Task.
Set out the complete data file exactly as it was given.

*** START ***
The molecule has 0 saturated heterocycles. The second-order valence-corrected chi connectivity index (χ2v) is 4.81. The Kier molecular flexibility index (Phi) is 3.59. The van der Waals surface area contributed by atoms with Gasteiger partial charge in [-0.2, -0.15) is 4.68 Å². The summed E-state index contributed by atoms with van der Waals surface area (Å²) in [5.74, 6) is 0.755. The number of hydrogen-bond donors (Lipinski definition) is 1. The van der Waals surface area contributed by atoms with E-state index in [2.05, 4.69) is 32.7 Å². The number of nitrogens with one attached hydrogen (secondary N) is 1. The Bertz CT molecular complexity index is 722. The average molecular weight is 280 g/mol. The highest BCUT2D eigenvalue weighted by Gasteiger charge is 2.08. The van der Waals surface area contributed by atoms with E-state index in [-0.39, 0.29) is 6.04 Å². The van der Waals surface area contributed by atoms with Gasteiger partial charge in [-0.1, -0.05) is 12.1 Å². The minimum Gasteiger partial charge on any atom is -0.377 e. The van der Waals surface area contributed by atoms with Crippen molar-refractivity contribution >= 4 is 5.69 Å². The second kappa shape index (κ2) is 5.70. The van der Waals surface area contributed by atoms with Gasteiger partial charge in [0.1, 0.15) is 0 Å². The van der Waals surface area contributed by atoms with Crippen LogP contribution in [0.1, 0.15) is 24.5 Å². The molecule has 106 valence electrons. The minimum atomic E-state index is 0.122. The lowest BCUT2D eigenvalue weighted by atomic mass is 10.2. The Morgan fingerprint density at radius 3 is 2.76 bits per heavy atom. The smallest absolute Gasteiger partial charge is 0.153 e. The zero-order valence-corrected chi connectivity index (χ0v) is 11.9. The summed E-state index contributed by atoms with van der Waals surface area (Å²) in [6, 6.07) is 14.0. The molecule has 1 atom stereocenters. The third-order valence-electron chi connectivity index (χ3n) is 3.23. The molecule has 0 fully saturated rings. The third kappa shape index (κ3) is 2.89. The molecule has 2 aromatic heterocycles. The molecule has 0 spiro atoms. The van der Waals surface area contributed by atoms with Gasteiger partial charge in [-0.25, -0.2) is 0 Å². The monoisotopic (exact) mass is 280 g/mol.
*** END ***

The molecule has 0 saturated heterocycles. The second-order valence-corrected chi connectivity index (χ2v) is 4.81. The Kier molecular flexibility index (Phi) is 3.59. The van der Waals surface area contributed by atoms with Gasteiger partial charge in [-0.2, -0.15) is 4.68 Å². The summed E-state index contributed by atoms with van der Waals surface area (Å²) in [5.74, 6) is 0.755. The number of hydrogen-bond donors (Lipinski definition) is 1. The van der Waals surface area contributed by atoms with E-state index in [2.05, 4.69) is 32.7 Å². The number of nitrogens with one attached hydrogen (secondary N) is 1. The Bertz CT molecular complexity index is 722. The average molecular weight is 280 g/mol. The highest BCUT2D eigenvalue weighted by Gasteiger charge is 2.08. The van der Waals surface area contributed by atoms with E-state index in [-0.39, 0.29) is 6.04 Å². The van der Waals surface area contributed by atoms with Gasteiger partial charge in [-0.1, -0.05) is 12.1 Å². The minimum Gasteiger partial charge on any atom is -0.377 e. The van der Waals surface area contributed by atoms with Crippen molar-refractivity contribution >= 4 is 5.69 Å². The second kappa shape index (κ2) is 5.70. The van der Waals surface area contributed by atoms with Gasteiger partial charge in [0.1, 0.15) is 0 Å². The van der Waals surface area contributed by atoms with Crippen LogP contribution in [0.1, 0.15) is 24.5 Å². The molecule has 106 valence electrons. The minimum atomic E-state index is 0.122. The lowest BCUT2D eigenvalue weighted by atomic mass is 10.2. The Morgan fingerprint density at radius 3 is 2.76 bits per heavy atom. The smallest absolute Gasteiger partial charge is 0.153 e. The zero-order valence-corrected chi connectivity index (χ0v) is 11.9. The summed E-state index contributed by atoms with van der Waals surface area (Å²) in [6, 6.07) is 14.0. The molecule has 1 atom stereocenters. The third-order valence-electron chi connectivity index (χ3n) is 3.23. The molecule has 0 fully saturated rings. The third kappa shape index (κ3) is 2.89. The molecule has 2 aromatic heterocycles. The molecule has 0 spiro atoms. The van der Waals surface area contributed by atoms with Gasteiger partial charge in [-0.25, -0.2) is 0 Å². The monoisotopic (exact) mass is 280 g/mol.